The detailed records of the assessment (known as a taxatio) of English and Welsh ecclesiastical wealth undertaken in 1291-2 on the orders of Pope Nicholas IV have long been recognised as an essential source for the study of the late medieval Church. The assessment bears comparison with Domesday Book, and no comprehensive survey of its kind has survived for other countries of western Europe. Yet scholars have not been well served by the only edition of the basic text, published by the Record Commission in 1802: Taxatio Ecclesiastica Angliae et Walliae Auctoritate P. Nicholai IV.
The aim of the Taxatio project is to provide a comprehensive new edition of the listing and valuation of the ecclesiastical benefices (mostly parish churches) of England and Wales which comprise the ‘spiritualities’ sections of the assessment. For each of the twenty-one dioceses all the contemporary or near-contemporary versions of the assessment, generally comprising a dozen or so different copies, are being analysed and their contents brought together on a database, which has been refined over a period of fifteen years to cope with every aspect of the extant evidence. The result is a new text for each diocese, with variant readings from all manuscripts, variant spellings of place-names, and indications of the early recensions brought about, notably, by the addition of taxable items in the years immediately following 1291. For some dioceses the listing of churches is complete, including, that is, even those that were excluded from actual taxation, mainly because of very low value. In addition to detailed textual analysis of the manuscript sources, full editorial information is entered on several tables of the database, providing, for example:
- identification of all named places (using six-digit grid references with a view to future mapping) and wherever possible of unnamed ‘chapels’
- information on church dedications, with reference, here as elsewhere, to sources
- identification of the owners of portions and pensions attached to churches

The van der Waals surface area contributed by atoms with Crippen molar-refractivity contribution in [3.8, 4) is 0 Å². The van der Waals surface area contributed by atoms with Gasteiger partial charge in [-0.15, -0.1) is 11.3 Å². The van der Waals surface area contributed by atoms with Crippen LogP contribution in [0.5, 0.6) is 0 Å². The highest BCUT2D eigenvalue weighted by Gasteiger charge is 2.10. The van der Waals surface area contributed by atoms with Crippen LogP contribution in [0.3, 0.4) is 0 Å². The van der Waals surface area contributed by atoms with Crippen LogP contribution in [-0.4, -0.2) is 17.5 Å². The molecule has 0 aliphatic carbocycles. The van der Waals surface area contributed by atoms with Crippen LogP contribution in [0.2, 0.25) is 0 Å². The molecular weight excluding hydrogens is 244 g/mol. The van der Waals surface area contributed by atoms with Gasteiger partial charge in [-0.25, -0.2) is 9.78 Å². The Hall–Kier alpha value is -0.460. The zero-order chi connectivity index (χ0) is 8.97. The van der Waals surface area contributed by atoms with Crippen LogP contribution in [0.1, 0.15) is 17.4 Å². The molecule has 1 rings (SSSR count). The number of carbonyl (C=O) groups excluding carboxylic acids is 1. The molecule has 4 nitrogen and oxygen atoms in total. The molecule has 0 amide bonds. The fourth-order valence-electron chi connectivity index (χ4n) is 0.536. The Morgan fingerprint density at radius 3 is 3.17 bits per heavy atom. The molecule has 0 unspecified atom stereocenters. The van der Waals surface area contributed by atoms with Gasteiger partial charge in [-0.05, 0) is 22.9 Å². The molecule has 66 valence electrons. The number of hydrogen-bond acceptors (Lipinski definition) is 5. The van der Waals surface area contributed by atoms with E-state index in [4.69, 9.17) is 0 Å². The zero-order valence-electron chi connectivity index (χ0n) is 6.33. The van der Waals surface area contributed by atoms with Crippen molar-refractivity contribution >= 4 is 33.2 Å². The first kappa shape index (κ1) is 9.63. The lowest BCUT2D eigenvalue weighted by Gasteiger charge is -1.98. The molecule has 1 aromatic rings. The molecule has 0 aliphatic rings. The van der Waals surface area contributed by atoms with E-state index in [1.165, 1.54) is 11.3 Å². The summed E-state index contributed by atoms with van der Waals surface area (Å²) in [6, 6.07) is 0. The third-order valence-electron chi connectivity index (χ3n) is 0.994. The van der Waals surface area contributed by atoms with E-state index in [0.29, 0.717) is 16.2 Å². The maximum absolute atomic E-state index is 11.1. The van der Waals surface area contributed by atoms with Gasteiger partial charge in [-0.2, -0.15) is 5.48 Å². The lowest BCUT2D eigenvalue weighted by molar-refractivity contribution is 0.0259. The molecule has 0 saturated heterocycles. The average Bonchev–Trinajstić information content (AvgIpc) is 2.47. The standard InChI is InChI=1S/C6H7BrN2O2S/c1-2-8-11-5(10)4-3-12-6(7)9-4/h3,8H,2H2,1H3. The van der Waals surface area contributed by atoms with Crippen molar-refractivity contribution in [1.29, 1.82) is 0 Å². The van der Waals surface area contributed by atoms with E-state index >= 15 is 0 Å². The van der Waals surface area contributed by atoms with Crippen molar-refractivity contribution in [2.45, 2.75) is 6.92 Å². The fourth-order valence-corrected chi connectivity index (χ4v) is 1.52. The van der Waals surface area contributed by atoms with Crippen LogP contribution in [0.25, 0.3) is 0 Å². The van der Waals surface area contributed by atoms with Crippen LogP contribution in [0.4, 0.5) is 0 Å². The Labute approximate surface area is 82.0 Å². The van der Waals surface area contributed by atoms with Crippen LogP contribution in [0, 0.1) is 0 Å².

- identification of the patrons of churches, with special attention given to monastic appropriation.
Thus, in addition to providing a new text of the taxatio, the database constitutes, in effect, a medieval ecclesiastical gazetteer for the whole of England and Wales. Some of the tables of the database can be accessed on the internet at hrionline. A list of publications concerning the data can also be found on this website. All the necessary research and data-entry is now complete or virtually complete for the dioceses of Canterbury, Rochester, London, Lincoln, Norwich, Chichester, Exeter, Hereford, Salisbury, Bath and Wells, Winchester, Worcester, Ely and Llandaff, and, with the continuing help of a small group of voluntary researchers, work continues on the remaining dioceses, for which all the preparatory entry of material is also complete.
The work has been supported in the past by grants from the Economic and Social Research Council and the Leverhulme Trust. The plan for the future is to publish the a new edition of the Taxatio both on-line and in hard copy. This will require the appointment of a research assistant to work in The Digital Humanities Institute, for which funding will be sought. The best method of electronic publication has yet to be determined, but it is clear that this should go hand-in-glove with a hard-copy edition, so that the full benefits of both presentation methods will be available for future generations of scholars.
The project Director, Jeff Denton, died on 15 October 2009. A Steering Committee, established before Jeff’s death, is taking forward work on the project. The first phase will be to make available a fully functional online edition of material pertaining to the dioceses for which work is complete or virtually complete. This work is currently in progress and will be made available during 2012.
Additional funding has been made available to finish the late Jeff Denton’s digital edition of Taxatio thanks to a generous donation by Prof. David Shepherd.
- Prof. Jeff H Denton (Director)
- Dr Philippa Hoskin (University of Lincoln)
- Jamie McLaughlin (Developer – The Digital Humanities Institute)